Past global mean ocean temperature may be reconstructed from measurements of atmospheric noble gas concentrations in ice core bubbles. Assuming conservation of noble gases in the atmosphere-ocean system, the total concentration within the ocean mostly depends on solubility which itself is temperature dependent. Therefore, the colder the ocean, the more gas can be dissolved and the less remains in the atmosphere. Here, the characteristics of this novel paleoclimatic proxy are explored by implementing krypton, xenon, argon, and N(2) into a reduced-complexity climate model. The relationship between noble gas concentrations and global mean ocean temperature is investigated and their sensitivities to changes in ocean volume, ocean salinity, sea-level pressure and geothermal heat flux are quantified. We conclude that atmospheric noble gas concentrations are suitable proxies of global mean ocean temperature. Changes in ocean volume need to be considered when reconstructing ocean temperatures from noble gases. Calibration curves are provided to translate ice-core measurements of krypton, xenon, and argon into a global mean ocean temperature change. Simulated noble gas-to-nitrogen ratios for the last glacial maximum are delta Kr(atm) = -1.10 parts per thousand, delta Xe(atm) = -3.25 parts per thousand, and delta Ar(atm) = -0.29 parts per thousand. The uncertainty of the krypton calibration curve due to uncertainties of the ocean saturation concentrations is estimated to be +/- 0.3 degrees C. An additional 0.3 C uncertainty must be added for the last deglaciation and up to +/- 0.4 degrees C for earlier transitions due to age-scale uncertainties in the sea-level reconstructions. Finally, the fingerprint of idealized Dansgaard-Oeschger events in the atmospheric krypton-to-nitrogen ratio is presented. A delta Kr(atm) change of up to 0.34 parts per thousand is simulated for a 2 kyr Dansgaard-Oeschger event, and a change of up to 0.48 parts per thousand is simulated for a 4 kyr event. (C) 2011 Elsevier Ltd. All rights reserved.

Rosen, JL, Brook EJ, Severinghaus JP, Blunier T, Mitchell LE, Lee JE, Edwards JS, Gkinis V.  2014.  An ice core record of near-synchronous global climate changes at the Bolling transition. Nature Geoscience. 7:459-463.   10.1038/ngeo2147   AbstractWebsite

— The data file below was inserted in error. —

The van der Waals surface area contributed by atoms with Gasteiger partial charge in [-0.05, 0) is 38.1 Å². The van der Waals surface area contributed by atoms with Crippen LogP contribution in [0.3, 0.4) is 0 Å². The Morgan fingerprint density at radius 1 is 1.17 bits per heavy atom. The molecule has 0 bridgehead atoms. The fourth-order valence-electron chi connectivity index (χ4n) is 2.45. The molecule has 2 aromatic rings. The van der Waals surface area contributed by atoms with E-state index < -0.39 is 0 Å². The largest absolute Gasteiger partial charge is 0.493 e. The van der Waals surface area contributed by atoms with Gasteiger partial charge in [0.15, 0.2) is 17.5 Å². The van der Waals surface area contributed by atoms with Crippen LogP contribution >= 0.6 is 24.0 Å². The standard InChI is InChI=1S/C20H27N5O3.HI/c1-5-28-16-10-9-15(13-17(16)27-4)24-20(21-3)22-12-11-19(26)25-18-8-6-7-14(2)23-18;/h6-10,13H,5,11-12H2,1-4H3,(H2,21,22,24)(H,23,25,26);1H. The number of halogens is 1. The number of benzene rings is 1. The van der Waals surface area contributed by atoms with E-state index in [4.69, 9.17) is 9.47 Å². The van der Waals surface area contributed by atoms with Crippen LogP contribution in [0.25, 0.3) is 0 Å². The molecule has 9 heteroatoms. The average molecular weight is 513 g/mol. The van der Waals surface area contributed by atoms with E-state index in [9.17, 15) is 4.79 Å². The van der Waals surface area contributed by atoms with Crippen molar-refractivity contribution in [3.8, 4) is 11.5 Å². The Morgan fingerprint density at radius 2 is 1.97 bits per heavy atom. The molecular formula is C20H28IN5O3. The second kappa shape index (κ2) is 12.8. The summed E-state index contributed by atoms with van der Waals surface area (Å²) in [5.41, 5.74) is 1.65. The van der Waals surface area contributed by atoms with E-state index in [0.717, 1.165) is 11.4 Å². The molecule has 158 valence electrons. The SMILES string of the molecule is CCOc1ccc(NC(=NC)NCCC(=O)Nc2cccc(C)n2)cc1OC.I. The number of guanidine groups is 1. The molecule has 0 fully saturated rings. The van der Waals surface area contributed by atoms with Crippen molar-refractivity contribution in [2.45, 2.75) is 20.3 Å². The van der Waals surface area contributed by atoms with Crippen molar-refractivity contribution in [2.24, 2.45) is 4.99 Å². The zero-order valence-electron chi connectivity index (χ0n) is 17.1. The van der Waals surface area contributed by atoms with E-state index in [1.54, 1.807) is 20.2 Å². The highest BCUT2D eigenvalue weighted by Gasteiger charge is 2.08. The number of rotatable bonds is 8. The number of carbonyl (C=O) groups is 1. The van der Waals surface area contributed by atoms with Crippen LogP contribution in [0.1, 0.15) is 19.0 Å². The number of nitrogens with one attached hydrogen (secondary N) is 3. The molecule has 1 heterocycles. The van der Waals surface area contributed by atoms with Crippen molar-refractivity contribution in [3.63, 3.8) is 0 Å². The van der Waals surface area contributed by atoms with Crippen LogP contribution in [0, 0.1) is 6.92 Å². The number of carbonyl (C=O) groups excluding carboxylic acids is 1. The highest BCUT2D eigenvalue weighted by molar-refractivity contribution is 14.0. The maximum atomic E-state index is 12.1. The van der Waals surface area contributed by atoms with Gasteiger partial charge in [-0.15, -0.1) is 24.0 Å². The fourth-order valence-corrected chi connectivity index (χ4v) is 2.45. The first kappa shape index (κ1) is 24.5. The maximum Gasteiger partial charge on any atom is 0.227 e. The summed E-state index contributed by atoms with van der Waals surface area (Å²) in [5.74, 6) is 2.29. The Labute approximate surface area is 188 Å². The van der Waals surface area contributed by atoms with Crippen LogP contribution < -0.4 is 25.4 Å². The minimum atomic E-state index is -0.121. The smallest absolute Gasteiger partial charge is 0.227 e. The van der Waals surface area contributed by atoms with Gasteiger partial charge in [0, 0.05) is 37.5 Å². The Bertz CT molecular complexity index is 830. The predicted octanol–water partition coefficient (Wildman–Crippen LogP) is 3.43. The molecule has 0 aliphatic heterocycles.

The abrupt warming that initiated the Bolling-Allerod interstadial was the penultimate warming in a series of climate variations known as Dansgaard-Oeschger events. Despite the clear expression of this transition in numerous palaeoclimate records, the relative timing of climate shifts in different regions of the world and their causes are subject to debate. Here we explore the phasing of global climate change at the onset of the Bolling-Allerod using air preserved in bubbles in the North Greenland Eemian ice core. Specifically, we measured methane concentrations, which act as a proxy for low-latitude climate, and the N-15/N-14 ratio of N-2, which reflects Greenland surface temperature, over the same interval of time. We use an atmospheric box model and a firn air model to account for potential uncertainties in the data, and find that changes in Greenland temperature and atmospheric methane emissions at the Bolling onset occurred essentially synchronously, with temperature leading by 4.5(-24)(+21) years. We cannot exclude the possibility that tropical climate could iag changing methane concentrations by up to several decades, if the initial methane rise came from boreal sources alone. However, because even boreal methane-producing regions lie far from Greenland, we conclude that the mechanism that drove abrupt change at this time must be capable of rapidly transmitting climate changes across the globe.